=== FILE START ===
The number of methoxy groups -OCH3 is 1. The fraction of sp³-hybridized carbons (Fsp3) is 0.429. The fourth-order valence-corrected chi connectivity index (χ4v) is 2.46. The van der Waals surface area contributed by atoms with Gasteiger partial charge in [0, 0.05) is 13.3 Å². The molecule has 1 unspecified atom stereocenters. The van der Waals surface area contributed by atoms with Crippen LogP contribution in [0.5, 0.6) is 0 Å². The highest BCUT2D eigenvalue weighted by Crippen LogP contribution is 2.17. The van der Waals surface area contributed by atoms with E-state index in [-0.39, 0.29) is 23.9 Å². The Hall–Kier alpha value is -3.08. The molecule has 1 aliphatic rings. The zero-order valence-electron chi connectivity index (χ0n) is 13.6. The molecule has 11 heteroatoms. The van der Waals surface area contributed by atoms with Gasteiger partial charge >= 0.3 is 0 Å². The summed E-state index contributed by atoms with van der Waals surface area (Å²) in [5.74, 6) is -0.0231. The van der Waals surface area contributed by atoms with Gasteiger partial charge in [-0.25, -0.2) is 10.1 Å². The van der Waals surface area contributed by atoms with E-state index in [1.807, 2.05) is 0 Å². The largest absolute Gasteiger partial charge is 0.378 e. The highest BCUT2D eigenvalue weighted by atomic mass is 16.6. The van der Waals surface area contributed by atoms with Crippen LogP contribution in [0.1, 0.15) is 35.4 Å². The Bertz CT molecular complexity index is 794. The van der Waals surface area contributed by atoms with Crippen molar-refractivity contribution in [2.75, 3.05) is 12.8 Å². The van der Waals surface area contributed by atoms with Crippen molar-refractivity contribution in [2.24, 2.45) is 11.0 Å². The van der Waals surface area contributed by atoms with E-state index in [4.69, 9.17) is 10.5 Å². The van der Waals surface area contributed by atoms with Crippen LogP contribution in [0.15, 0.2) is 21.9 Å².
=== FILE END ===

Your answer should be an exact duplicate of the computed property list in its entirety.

The number of methoxy groups -OCH3 is 1. The fraction of sp³-hybridized carbons (Fsp3) is 0.429. The fourth-order valence-corrected chi connectivity index (χ4v) is 2.46. The van der Waals surface area contributed by atoms with Gasteiger partial charge in [0, 0.05) is 13.3 Å². The molecule has 1 unspecified atom stereocenters. The van der Waals surface area contributed by atoms with Crippen LogP contribution in [0.5, 0.6) is 0 Å². The highest BCUT2D eigenvalue weighted by Crippen LogP contribution is 2.17. The van der Waals surface area contributed by atoms with E-state index in [-0.39, 0.29) is 23.9 Å². The Hall–Kier alpha value is -3.08. The molecule has 1 aliphatic rings. The zero-order valence-electron chi connectivity index (χ0n) is 13.6. The molecule has 11 heteroatoms. The van der Waals surface area contributed by atoms with Gasteiger partial charge >= 0.3 is 0 Å². The summed E-state index contributed by atoms with van der Waals surface area (Å²) in [5.74, 6) is -0.0231. The van der Waals surface area contributed by atoms with Gasteiger partial charge in [-0.25, -0.2) is 10.1 Å². The van der Waals surface area contributed by atoms with E-state index in [1.807, 2.05) is 0 Å². The largest absolute Gasteiger partial charge is 0.378 e. The highest BCUT2D eigenvalue weighted by atomic mass is 16.6. The van der Waals surface area contributed by atoms with Crippen LogP contribution in [0.1, 0.15) is 35.4 Å². The Bertz CT molecular complexity index is 794. The van der Waals surface area contributed by atoms with Crippen molar-refractivity contribution in [2.75, 3.05) is 12.8 Å². The van der Waals surface area contributed by atoms with Crippen molar-refractivity contribution in [2.24, 2.45) is 11.0 Å². The van der Waals surface area contributed by atoms with E-state index in [4.69, 9.17) is 10.5 Å². The van der Waals surface area contributed by atoms with Crippen LogP contribution in [0.15, 0.2) is 21.9 Å².